May 14, 2019
WASHINGTON, D.C. – Today, U.S. Senator Angus King (I-Maine), a co-chair of the Senate Broadband Caucus, co-hosted an event focused on improving the quality of information used in broadband mapping. These maps are used by policymakers to allocate resources for broadband projects; if a region is inaccurately shown to already meet a certain level of broadband service on these maps, they will not receive the investment needed to improve their service. In addition to Senator King, the event included his Senate Broadband Caucus co-chairs Senators Shelley Moore Capito (R-W. Va.), John Boozman (R-Ark.), and Amy Klobuchar (D-Minn.), officials from the Federal Communications Commission (FCC) and the National Telecommunications and Information Administration (NTIA), and leaders of the telecommunications industry.
“Broadband is the essential infrastructure of the 21st century,” said Senator King. “This is a really serious problem for rural America for two reasons. One, without broadband it’s very difficult to develop any kind economic activity, and secondly, it’s very difficult to keep people living in an area that doesn’t have broadband. If you can imagine yourself looking at a house with a realtor and they say, ‘Well it has a nice view, on the road, and everything; but by the way, you’ll never have broadband,’ – chances are, you wouldn’t buy that house. And yet, this is the case in many parts of rural America. So, that’s the context in which this is so incredibly important to states like Maine…
“...What we’re talking about today is mapping. And I’m a great believer that you can’t make good policy without good data. If we don’t have good mapping of exactly where the service is, where it isn’t, then it’s very hard to really determine where the policy should be or where the policy initiatives should take place. For example, all the maps show Augusta, Maine, as a place with great cellular service, but as a guy who drives through it periodically I can tell you: if you’re on the Maine Turnpike just west of Augusta, forget it. You don’t have cellular service, let alone broadband.”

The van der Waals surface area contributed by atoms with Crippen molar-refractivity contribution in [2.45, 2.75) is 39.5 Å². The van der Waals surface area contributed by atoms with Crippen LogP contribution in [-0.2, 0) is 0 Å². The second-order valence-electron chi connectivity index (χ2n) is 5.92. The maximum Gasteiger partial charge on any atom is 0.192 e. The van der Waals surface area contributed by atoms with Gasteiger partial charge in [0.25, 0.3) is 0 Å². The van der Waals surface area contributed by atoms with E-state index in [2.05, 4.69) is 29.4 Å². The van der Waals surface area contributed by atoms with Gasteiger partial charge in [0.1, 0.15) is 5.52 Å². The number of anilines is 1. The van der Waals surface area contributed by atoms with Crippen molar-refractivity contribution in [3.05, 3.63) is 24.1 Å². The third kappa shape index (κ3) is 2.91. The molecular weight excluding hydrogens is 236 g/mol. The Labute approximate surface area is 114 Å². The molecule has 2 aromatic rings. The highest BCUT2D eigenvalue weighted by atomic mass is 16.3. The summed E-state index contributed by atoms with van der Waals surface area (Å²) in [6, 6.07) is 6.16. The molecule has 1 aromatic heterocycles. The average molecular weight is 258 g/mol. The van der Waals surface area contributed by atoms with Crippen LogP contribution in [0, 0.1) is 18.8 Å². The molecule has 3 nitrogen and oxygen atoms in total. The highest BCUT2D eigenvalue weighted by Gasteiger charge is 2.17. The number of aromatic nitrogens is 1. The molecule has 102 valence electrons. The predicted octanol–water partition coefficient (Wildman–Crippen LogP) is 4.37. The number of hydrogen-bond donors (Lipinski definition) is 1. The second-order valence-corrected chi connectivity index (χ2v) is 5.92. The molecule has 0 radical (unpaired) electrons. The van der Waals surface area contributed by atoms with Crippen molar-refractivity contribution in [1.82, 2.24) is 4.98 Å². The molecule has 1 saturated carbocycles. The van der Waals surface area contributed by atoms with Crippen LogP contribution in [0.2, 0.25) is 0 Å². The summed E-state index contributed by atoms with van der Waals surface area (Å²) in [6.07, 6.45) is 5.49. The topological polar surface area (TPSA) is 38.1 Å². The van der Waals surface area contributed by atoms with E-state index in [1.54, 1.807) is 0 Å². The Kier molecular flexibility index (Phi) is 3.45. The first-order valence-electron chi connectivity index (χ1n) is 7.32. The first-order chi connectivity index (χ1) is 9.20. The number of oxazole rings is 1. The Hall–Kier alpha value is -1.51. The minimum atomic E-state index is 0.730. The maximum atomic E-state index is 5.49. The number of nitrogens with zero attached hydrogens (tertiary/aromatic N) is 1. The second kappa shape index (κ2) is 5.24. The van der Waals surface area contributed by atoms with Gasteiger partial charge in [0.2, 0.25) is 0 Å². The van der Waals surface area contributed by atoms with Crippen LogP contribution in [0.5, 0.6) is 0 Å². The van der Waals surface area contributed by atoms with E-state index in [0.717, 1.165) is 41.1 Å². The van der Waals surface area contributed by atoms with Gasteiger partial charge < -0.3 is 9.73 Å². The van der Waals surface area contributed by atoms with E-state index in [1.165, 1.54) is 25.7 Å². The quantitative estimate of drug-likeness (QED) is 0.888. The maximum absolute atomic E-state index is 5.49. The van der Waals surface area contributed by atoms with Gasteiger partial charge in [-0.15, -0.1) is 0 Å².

As a co-chair of the Senate Broadband Caucus, Senator King has been a strong advocate for improved broadband mapping data. In September 2018, Senator King wrote a letter to the USDA seeking specific provisions in the ReConnect broadband pilot program, including acquiring up-to-date broadband mapping data. USDA incorporated these provisions in its regulations for the program that it issued in December 2018. Senator King also renewed his push for up-to-date broadband maps in a February 2019 letter to FCC Chairman Ajit Pai, which was co-signed by a bipartisan group of 10 Senators.
Digital connectivity in rural regions is a key component of Senator King’s economic agenda to help modernize and grow Maine’s rural economy, support innovation and create jobs. Earlier this month, Senators King and Capito reintroduced legislation to measure the economic impact of broadband so state and federal policymakers can understand the return they will receive on any investments in digital infrastructure. The legislation had previously passed the Senate in December, but was not taken up by the House. In April, Senator King joined his colleagues to introduce legislation to promote “digital equity” so Americans of all background can have equal access to the opportunities created by the internet.